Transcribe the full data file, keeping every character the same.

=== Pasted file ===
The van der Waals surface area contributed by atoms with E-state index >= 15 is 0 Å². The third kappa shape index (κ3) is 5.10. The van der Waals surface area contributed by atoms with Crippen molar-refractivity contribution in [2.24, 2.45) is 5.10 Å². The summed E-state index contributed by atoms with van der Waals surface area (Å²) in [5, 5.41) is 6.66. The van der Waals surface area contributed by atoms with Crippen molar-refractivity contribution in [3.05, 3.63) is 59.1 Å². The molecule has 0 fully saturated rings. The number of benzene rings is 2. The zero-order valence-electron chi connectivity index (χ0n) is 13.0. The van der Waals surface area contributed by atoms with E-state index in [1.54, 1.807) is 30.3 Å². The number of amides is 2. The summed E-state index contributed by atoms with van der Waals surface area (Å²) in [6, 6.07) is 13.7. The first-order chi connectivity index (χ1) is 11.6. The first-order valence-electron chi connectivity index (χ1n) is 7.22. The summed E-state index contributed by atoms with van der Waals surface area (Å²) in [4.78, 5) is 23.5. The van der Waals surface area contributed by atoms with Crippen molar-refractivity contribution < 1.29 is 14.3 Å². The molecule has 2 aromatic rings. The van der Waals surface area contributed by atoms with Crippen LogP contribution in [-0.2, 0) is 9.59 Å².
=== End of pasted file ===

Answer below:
The van der Waals surface area contributed by atoms with E-state index >= 15 is 0 Å². The third kappa shape index (κ3) is 5.10. The van der Waals surface area contributed by atoms with Crippen molar-refractivity contribution in [2.24, 2.45) is 5.10 Å². The summed E-state index contributed by atoms with van der Waals surface area (Å²) in [5, 5.41) is 6.66. The van der Waals surface area contributed by atoms with Crippen molar-refractivity contribution in [3.05, 3.63) is 59.1 Å². The molecule has 0 fully saturated rings. The number of benzene rings is 2. The zero-order valence-electron chi connectivity index (χ0n) is 13.0. The van der Waals surface area contributed by atoms with E-state index in [1.54, 1.807) is 30.3 Å². The number of amides is 2. The summed E-state index contributed by atoms with van der Waals surface area (Å²) in [6, 6.07) is 13.7. The first-order chi connectivity index (χ1) is 11.6. The first-order valence-electron chi connectivity index (χ1n) is 7.22. The summed E-state index contributed by atoms with van der Waals surface area (Å²) in [4.78, 5) is 23.5. The van der Waals surface area contributed by atoms with Crippen molar-refractivity contribution < 1.29 is 14.3 Å². The molecule has 2 aromatic rings. The van der Waals surface area contributed by atoms with Crippen LogP contribution in [-0.2, 0) is 9.59 Å².